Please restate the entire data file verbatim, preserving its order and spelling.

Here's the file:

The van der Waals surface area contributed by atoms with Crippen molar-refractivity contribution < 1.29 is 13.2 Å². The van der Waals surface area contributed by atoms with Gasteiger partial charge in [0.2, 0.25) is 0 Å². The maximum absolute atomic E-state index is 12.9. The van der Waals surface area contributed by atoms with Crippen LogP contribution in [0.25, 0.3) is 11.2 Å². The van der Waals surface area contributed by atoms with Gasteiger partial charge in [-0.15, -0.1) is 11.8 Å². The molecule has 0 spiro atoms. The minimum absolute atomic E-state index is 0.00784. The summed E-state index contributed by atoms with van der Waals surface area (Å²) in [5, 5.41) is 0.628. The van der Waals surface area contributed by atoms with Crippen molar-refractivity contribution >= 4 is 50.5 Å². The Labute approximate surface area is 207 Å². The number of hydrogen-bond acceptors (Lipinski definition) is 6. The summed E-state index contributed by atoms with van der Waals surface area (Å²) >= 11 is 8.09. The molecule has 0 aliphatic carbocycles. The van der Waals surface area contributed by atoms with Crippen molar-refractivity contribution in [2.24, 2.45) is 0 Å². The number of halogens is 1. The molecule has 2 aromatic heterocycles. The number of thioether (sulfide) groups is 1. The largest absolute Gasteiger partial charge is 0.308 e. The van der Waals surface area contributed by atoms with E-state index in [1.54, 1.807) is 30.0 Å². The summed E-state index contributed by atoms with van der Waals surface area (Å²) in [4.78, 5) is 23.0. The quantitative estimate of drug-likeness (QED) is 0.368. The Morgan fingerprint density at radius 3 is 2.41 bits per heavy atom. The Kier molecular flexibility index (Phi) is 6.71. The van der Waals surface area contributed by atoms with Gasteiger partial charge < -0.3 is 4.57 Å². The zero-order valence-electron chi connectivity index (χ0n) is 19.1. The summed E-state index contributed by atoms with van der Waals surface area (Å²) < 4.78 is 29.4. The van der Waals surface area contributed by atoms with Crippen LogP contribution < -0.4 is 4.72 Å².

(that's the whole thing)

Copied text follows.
The van der Waals surface area contributed by atoms with Crippen molar-refractivity contribution < 1.29 is 13.2 Å². The van der Waals surface area contributed by atoms with Gasteiger partial charge in [0.2, 0.25) is 0 Å². The maximum absolute atomic E-state index is 12.9. The van der Waals surface area contributed by atoms with Crippen LogP contribution in [0.25, 0.3) is 11.2 Å². The van der Waals surface area contributed by atoms with Gasteiger partial charge in [-0.15, -0.1) is 11.8 Å². The molecule has 0 spiro atoms. The minimum absolute atomic E-state index is 0.00784. The summed E-state index contributed by atoms with van der Waals surface area (Å²) in [5, 5.41) is 0.628. The van der Waals surface area contributed by atoms with Crippen molar-refractivity contribution >= 4 is 50.5 Å². The Labute approximate surface area is 207 Å². The number of hydrogen-bond acceptors (Lipinski definition) is 6. The summed E-state index contributed by atoms with van der Waals surface area (Å²) >= 11 is 8.09. The molecule has 0 aliphatic carbocycles. The van der Waals surface area contributed by atoms with Crippen molar-refractivity contribution in [2.24, 2.45) is 0 Å². The number of halogens is 1. The molecule has 2 aromatic heterocycles. The number of thioether (sulfide) groups is 1. The largest absolute Gasteiger partial charge is 0.308 e. The van der Waals surface area contributed by atoms with E-state index in [1.54, 1.807) is 30.0 Å². The summed E-state index contributed by atoms with van der Waals surface area (Å²) in [4.78, 5) is 23.0. The quantitative estimate of drug-likeness (QED) is 0.368. The Morgan fingerprint density at radius 3 is 2.41 bits per heavy atom. The Kier molecular flexibility index (Phi) is 6.71. The van der Waals surface area contributed by atoms with Gasteiger partial charge < -0.3 is 4.57 Å². The zero-order valence-electron chi connectivity index (χ0n) is 19.1. The summed E-state index contributed by atoms with van der Waals surface area (Å²) < 4.78 is 29.4. The van der Waals surface area contributed by atoms with Crippen LogP contribution < -0.4 is 4.72 Å².